There's a lot in this trilogy that was decent, conceptually, only to be wasted by the fact that KJA was writing it. Lando getting utilized is great... only it reads as if he was blatantly shoehorned in, and for the first half of the book he is watching Umgullian blob races (which produced the memorable, ingenious term 'blobstacle'). Streen the Jedi Space Hobo is introduced and then virtually never used again, except when an author needs to pad out a council scene. A female Imperial admiral is introduced... and it turns out she slept her way to the top (not to mention holding up WILHUFF TARKIN as a sexual ideal). Moruth Doole's whole reaction to the New Republic sending an envoy is nonsensical- does he seriously believe that they wouldn't check up on Han freaking Solo? Does he seriously believe that he can fend off the same navy that fields the Lusankya?

    And then there's the creepiness. We have Slippy Toad keeping a personal rape-harem and sending any of the offspring off to work to death in the mines... and he's played for laughs. KJA is really bad about putting stuff like this in his novels and not noticing the implications- as Havac and I were discussing in #eu a few days ago, he's basically the beta version of Troy Denning.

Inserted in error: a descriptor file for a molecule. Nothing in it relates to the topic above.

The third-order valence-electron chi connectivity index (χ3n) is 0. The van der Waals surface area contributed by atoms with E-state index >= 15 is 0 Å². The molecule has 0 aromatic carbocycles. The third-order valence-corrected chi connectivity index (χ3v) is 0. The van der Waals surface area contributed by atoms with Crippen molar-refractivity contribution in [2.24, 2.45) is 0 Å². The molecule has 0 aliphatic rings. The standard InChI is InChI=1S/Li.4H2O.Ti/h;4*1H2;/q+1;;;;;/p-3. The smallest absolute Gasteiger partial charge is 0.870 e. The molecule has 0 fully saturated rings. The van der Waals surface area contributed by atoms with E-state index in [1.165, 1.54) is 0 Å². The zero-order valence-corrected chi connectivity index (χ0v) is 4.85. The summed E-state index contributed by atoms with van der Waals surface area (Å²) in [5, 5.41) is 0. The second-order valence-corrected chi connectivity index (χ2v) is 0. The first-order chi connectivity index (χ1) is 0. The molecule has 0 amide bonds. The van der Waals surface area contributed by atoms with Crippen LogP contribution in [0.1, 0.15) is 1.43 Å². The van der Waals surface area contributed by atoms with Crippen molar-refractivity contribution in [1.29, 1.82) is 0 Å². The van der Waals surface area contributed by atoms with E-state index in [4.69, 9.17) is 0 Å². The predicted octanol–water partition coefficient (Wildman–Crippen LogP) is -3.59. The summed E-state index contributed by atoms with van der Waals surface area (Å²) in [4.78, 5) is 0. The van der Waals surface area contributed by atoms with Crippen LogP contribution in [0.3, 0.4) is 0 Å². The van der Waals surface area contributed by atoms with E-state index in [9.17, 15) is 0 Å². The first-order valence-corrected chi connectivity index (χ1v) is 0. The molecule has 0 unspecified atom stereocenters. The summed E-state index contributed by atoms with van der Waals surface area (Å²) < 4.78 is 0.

Also, Luke on Eol Sha:

    [IMG]
  17. Revanfan1 Chosen One

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    Is this as bad as Tahiri molesting Ben? In a word: yes. [face_sick]
  18. Bly Force Ghost

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    K-Mac did a decent job with him, to what little page time he got in BFC, but getting put in charge of the Jedi while Luke's away is a pretty big thing. :p
  19. DigitalMessiah Chosen One

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    I am so tempted to re-read this trilogy, but at the same time I think it might be best to keep it locked away as the memories of a nine year old that thought it was swell.
  20. Revanfan1 Chosen One

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    And Streen was never on the Council, so he couldn't be used to pad those scenes. That job fell to Kam and Tionne, sadly.
  21. Grey1 Host: 181st Imperial Discussion Group

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    I honestly can't decide what to tell you, and as the discussion host I should trick you into reading it. But yeah, it loses a lot of its magic when you find out how the world works.


    But speaking of magic... we all are on the same page in regard to the amount of stuff these books invent, aren't we? There's so much scenery in it. A lava planet! Huge building reconstruction droids. Force detection gadgets. The spice mines. Some weird black hole conglomeration.

    And while most of the above is a one-off affair, the Maw actually proved fascinating enough for authors and concept creators to keep it in play. Seeing how it started as a gimmick to open up a background for Han's could-be-true-could-be-not bragging in the very first movie, it got a decent lot of mileage, didn't it?